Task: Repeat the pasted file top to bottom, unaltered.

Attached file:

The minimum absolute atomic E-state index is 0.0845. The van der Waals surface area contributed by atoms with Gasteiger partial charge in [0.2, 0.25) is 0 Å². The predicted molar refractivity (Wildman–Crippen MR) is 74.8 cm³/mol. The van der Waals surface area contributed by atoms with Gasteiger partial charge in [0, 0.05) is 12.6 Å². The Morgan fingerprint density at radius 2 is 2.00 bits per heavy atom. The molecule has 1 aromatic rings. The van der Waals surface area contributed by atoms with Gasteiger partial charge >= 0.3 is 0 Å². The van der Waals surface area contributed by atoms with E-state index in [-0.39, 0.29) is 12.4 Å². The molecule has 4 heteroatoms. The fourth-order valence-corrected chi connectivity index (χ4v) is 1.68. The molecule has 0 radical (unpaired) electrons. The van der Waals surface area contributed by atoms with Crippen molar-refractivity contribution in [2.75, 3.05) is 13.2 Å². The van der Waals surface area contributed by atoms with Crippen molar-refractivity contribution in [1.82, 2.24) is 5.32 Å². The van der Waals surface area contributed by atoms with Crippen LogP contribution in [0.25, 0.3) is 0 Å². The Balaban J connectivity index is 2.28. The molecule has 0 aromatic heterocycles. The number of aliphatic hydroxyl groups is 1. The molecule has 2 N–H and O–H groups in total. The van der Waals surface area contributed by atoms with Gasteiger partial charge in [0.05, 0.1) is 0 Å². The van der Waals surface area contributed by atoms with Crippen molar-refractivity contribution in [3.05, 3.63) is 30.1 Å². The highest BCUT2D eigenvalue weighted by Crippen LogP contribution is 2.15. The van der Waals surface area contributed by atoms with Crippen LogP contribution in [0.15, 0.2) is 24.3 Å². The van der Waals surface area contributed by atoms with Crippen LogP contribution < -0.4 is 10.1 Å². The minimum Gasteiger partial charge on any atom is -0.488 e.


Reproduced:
The minimum absolute atomic E-state index is 0.0845. The van der Waals surface area contributed by atoms with Gasteiger partial charge in [0.2, 0.25) is 0 Å². The predicted molar refractivity (Wildman–Crippen MR) is 74.8 cm³/mol. The van der Waals surface area contributed by atoms with Gasteiger partial charge in [0, 0.05) is 12.6 Å². The Morgan fingerprint density at radius 2 is 2.00 bits per heavy atom. The molecule has 1 aromatic rings. The van der Waals surface area contributed by atoms with Gasteiger partial charge >= 0.3 is 0 Å². The van der Waals surface area contributed by atoms with E-state index in [-0.39, 0.29) is 12.4 Å². The molecule has 4 heteroatoms. The fourth-order valence-corrected chi connectivity index (χ4v) is 1.68. The molecule has 0 radical (unpaired) electrons. The van der Waals surface area contributed by atoms with Crippen molar-refractivity contribution in [2.75, 3.05) is 13.2 Å². The van der Waals surface area contributed by atoms with Crippen molar-refractivity contribution in [1.82, 2.24) is 5.32 Å². The van der Waals surface area contributed by atoms with Crippen LogP contribution in [0.25, 0.3) is 0 Å². The Balaban J connectivity index is 2.28. The molecule has 0 aromatic heterocycles. The number of aliphatic hydroxyl groups is 1. The molecule has 2 N–H and O–H groups in total. The van der Waals surface area contributed by atoms with Gasteiger partial charge in [0.05, 0.1) is 0 Å². The van der Waals surface area contributed by atoms with Crippen molar-refractivity contribution in [3.05, 3.63) is 30.1 Å². The highest BCUT2D eigenvalue weighted by Crippen LogP contribution is 2.15. The van der Waals surface area contributed by atoms with Crippen LogP contribution in [0.15, 0.2) is 24.3 Å². The van der Waals surface area contributed by atoms with Crippen LogP contribution < -0.4 is 10.1 Å². The minimum Gasteiger partial charge on any atom is -0.488 e.